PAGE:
At the end of the sixteenth century English prisons were showing signs of collapse. Thanks to absolute monarchs like Henry VIII, plus the warring sections of the Church, plus the sheer volume of petty crime in rural and urban districts, not enough gaols could be found to ‘house’ the criminal element, at least half of which was not criminal at all, but had crossed the wrong person.
Transportation was introduced as a means of banishing from Britain convicted felons guilty of most ‘petty’ offences, which could mean anything from stealing a loaf of bread or tearing down a fence put up by a landowner. The new colonies in America were considered ideal and a suitably long way from the motherland, and organised transportation to America started in 1597 and continued through the 17th and 18th century, until stopped by the American Revolution or War of Independence. Naturally the established and prospering settlers in the thirteen colonies did not wish to see convicted criminals (who could be of any age or sex) in their settlements.
As a result, the Government turned to another colony, even farther away from home – Australia. 162,000 convicts, mostly males, were transported in specially designed ships to Australia from 1788 to 1868. They stayed as convicts, but transported convicts, mainly in New South Wales, Van Diemen’s Land (1803 – 52) and Western Australia (1850 – 68), but also in Newcastle (1801 – 24), Port Macquarie and Harbour (1821 – 33), Moreton Bay, Port Arthur (after 1830) and Norfolk Island (after 1825).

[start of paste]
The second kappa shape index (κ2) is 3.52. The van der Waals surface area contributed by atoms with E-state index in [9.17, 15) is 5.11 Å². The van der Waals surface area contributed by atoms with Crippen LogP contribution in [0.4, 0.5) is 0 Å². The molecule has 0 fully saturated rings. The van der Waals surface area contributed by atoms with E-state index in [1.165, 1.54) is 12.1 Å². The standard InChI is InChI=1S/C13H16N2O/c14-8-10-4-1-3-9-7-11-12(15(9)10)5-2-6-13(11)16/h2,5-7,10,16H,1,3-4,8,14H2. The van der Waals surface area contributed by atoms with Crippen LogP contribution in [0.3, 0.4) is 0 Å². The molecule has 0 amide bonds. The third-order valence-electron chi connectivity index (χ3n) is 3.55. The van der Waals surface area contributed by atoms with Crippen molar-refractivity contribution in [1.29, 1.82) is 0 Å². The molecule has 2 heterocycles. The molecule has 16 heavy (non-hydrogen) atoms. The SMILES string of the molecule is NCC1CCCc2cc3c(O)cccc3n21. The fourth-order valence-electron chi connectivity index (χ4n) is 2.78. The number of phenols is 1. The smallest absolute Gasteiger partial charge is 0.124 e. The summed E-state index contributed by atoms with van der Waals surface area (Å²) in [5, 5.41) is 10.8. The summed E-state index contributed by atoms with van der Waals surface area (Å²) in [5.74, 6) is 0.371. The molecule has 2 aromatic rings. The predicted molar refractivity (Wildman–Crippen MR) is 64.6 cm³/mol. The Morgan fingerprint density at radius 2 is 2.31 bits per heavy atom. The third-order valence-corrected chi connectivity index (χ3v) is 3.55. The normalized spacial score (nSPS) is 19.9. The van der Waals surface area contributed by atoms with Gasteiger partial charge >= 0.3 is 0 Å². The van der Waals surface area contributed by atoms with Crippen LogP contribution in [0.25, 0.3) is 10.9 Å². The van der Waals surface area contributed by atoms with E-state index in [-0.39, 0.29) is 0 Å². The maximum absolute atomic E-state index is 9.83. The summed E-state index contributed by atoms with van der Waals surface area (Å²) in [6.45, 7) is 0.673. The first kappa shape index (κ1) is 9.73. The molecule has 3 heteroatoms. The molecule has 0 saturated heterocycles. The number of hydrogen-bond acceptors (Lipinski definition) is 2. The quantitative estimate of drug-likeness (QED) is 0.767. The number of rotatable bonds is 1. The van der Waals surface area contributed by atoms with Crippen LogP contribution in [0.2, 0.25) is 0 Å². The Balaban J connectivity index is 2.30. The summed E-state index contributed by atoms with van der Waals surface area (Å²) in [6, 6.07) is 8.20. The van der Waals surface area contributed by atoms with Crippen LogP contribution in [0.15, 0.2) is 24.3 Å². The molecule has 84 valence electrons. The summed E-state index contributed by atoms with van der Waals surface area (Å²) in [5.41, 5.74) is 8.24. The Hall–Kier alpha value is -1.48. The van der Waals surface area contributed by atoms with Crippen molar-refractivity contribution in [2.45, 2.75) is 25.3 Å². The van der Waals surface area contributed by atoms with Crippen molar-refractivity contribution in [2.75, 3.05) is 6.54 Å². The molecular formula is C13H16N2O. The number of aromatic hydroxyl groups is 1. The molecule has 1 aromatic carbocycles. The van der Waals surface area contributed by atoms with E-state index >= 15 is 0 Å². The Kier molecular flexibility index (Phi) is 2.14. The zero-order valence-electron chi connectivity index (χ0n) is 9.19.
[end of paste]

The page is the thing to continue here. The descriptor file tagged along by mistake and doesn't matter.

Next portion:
The prisoners were placed in penal settlements, where everyday life (as it had been also in America) ranged in quality from extremely hard to utterly severe. The settlements were not extermination camps, as in the Europe of the late Thirties to nineteen forty-five, or Stalin’s Russia, or Mao’s Communist China, but the convicts had to be made of a very special material to survive. In both cases, North America and Australia, the extreme hardiness of some but not all citizens in the 20th and 21st centuries owes a great deal to the predecessors, the convicts. Even their eventual release after serving the sentence did not mean a pleasant return to Britain. If they returned, they would certainly be hanged. This is one of the themes in Charles Dickens’ masterpiece Great Expectations.
Before release, life in the penal settlements meant hard labour and punishment for any offence with the lash in public. Few prisoners survived the whipping, and if they did they were scarred for life.
Most transported convicts were young, uneducated urban under-class, normally convicted for theft. They were used to build their own settlements, and indeed most actual Australian towns and cities were founded as convict settlements, and their parish records have a dreadful tale to tell. Many men and women on release could only find work as domestic servants with the newly rich, and, logically enough, this led to their becoming murderers as well as thieves. Transportation does not bear thinking about in the modern, progressive, civilized mind, but to the rulers of previous centuries it seemed the only answer to desperately over-crowded jails.